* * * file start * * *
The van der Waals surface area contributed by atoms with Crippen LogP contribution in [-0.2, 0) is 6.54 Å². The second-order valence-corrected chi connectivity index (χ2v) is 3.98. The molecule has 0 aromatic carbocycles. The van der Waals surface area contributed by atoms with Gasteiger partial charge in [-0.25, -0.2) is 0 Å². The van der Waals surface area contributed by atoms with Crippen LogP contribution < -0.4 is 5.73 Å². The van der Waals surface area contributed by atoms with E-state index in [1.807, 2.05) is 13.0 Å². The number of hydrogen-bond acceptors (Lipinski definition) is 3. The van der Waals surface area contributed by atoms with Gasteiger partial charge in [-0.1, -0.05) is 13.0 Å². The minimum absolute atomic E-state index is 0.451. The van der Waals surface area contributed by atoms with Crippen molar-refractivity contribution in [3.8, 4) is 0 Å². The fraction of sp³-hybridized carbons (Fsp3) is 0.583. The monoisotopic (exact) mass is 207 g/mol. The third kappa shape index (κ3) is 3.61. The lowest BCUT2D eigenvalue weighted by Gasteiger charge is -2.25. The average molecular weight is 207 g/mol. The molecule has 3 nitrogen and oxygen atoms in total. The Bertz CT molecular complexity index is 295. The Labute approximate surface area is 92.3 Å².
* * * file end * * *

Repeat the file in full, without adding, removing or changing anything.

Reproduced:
The van der Waals surface area contributed by atoms with Crippen LogP contribution in [-0.2, 0) is 6.54 Å². The second-order valence-corrected chi connectivity index (χ2v) is 3.98. The molecule has 0 aromatic carbocycles. The van der Waals surface area contributed by atoms with Gasteiger partial charge in [-0.25, -0.2) is 0 Å². The van der Waals surface area contributed by atoms with Crippen LogP contribution < -0.4 is 5.73 Å². The van der Waals surface area contributed by atoms with E-state index in [1.807, 2.05) is 13.0 Å². The number of hydrogen-bond acceptors (Lipinski definition) is 3. The van der Waals surface area contributed by atoms with Gasteiger partial charge in [-0.1, -0.05) is 13.0 Å². The minimum absolute atomic E-state index is 0.451. The van der Waals surface area contributed by atoms with Crippen molar-refractivity contribution in [3.8, 4) is 0 Å². The fraction of sp³-hybridized carbons (Fsp3) is 0.583. The monoisotopic (exact) mass is 207 g/mol. The third kappa shape index (κ3) is 3.61. The lowest BCUT2D eigenvalue weighted by Gasteiger charge is -2.25. The average molecular weight is 207 g/mol. The molecule has 3 nitrogen and oxygen atoms in total. The Bertz CT molecular complexity index is 295. The Labute approximate surface area is 92.3 Å².